Over at the Agitator, guest blogger Peter Moskos wants libertarians to explain a few things to him. The Agitatortots have been answering him in the comments, but I thought it would be a good exercise to answer him here. A few days ago, I talked about why calling libertarianism an ideology isn’t helpful. Today, I want to focus on why libertarians so often think less government is the solution.
Here’s what Moskos said:
I don’t like it when people have answers before they know the question. …Perhaps less government is the solution to many specific problems. But I refuse to believe anything is the solution to all problems.
That seems like a sensible position. I don’t think he’d get an argument from any libertarian, because libertarians are not the ones who believe that less government is the solution to all problems. Those would be anarchists.
(There’s a lot of overlap, but there’s a difference.)
However, once you begin to think about government like a libertarian, it’s amazing how often less government looks like a really good idea. It all starts here:
Government is not reason, it is not eloquence — it is force! Like fire, it is a dangerous servant and a fearful master.
— usually attributed to George Washington
Whether or not George Washington ever said those words, they are a summary of the libertarian concept of government: Government consists of the power to force people to do things against their will.
If pirates seize an American ship off the coast of Africa, the U.S. Navy might be called upon to take the ship back by force. If someone is breaking into your home, the police can force him to stop and take him (forcibly) to jail. If you’ve got a few ounces of marijuana in your car, the police can (under the right circumstances) force you to stop your car, force you to let them search, and force you into the back seat of their cruiser. Later, other agents of the government will force you to stand trial, and then force you to spend some time in a cage.
Even the most trivial of offenses is ultimately backed up by force. If you cover your house with a type of roofing tile that is not approved by the zoning board, they will tell you to change it. If you don’t, they will fine you. And if you refuse to pay the fines, armed police officers will come and take you away. And if you resist those officers, they will take you by force. Maybe even lethal force.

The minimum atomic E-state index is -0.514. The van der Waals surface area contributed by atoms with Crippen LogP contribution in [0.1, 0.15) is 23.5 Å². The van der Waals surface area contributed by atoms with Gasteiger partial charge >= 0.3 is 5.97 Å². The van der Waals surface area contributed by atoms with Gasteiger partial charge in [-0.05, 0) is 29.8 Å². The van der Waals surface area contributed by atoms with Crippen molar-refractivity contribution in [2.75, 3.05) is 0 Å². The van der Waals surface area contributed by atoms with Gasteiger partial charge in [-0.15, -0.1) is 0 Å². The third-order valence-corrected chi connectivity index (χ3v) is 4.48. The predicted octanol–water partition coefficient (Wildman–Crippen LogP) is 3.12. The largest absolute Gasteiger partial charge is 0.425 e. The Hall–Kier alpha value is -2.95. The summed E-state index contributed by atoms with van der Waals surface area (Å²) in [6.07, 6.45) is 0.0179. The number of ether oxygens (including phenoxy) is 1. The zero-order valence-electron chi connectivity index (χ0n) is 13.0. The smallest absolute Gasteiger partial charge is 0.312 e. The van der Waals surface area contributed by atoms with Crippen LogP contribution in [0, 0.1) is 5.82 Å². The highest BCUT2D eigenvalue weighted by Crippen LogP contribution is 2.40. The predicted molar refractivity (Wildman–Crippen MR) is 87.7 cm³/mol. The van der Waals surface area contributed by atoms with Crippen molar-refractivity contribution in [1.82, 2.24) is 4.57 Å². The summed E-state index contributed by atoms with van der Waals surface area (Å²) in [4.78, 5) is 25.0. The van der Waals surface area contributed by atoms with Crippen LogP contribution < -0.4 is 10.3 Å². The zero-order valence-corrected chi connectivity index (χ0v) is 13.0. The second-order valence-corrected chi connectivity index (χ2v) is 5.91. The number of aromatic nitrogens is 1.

(Things rarely get that far, but sometimes they go a lot farther than you’d think, as in the case of the woman who was arrested for not watering her lawn.)
It is important to remember that every time we propose new crimes or new regulations, we are also proposing that these new crimes and regulations will be enforced by the threat of violence. From federal regulations on the volume of a toilet flush to a city’s ban on foie gras, it’s all backed up by the power to send men with guns to put people in a cage and take all their stuff. Every time we give the government more power over people, we’re giving it the power to take away someone’s freedom.
Consider even a seemingly altruistic law, such as the Americans with Disabilities Act. Some supporters of this law will tell you that the ADA has created new freedoms and opportunities for people with disabilities. That’s not really true. Except for a some small tax incentives, the ADA does not provide funding for improving accessibility, so all of the new freedoms and opportunities for people with disabilities have come from the businesses that were forced to provided them in order to comply with the ADA.
Actually, even that is overstating the benefits. The ADA does not force people to operate facilities that are easily accessible to disabled people. What it really does is forcibly prevent people from operating facilities that are not easily accessible to disabled people. It’s an important distinction, because the cost of retrofitting facilities (or meeting ADA operational requirements) can sometimes be so high that a firm has to cease business. Thus, rather than opening up the world to disabled people, the ADA sometimes closes the world to everybody.
Finally, and hardest for many people to accept as reality, even government programs that provide services or cash benefits — small-business assistance, aid to poor families, the national weather service, farm subsidies — ultimately depend on government force for the simple reason the everything the government does is paid for by taxes, and those taxes are collected under a threat of force.
Simply put, nearly every single government activity involves, either directly or indirectly, forcing people to do something they don’t want to do. Therefore nearly every single government activity takes away someone’s freedom.
That’s not always a bad thing, of course. Not even a libertarian would object to the government taking away the freedom of muggers to mug, rapists to rape, or murderers to murder. Many libertarians don’t even object to social programs that help the truly needy. Sometimes it’s worth trading off a little freedom to accomplish great social good, but only if there’s really and truly a great social good that will result. That may not be the case, depending on the details of the situation. However, when you give the government power, it there’s always a real true infringement of freedom.
The reverse must also be true. When you shrink the size of government, it might have a real cost, depending on the details, but it always, always has the built-in advantage of increasing somebody’s freedom.
Update: Part 3 is up.
Mark is a computer programmer, website builder, photographer, and sometimes journalist in Chicago, where he also writes the long-running Windypundit blog.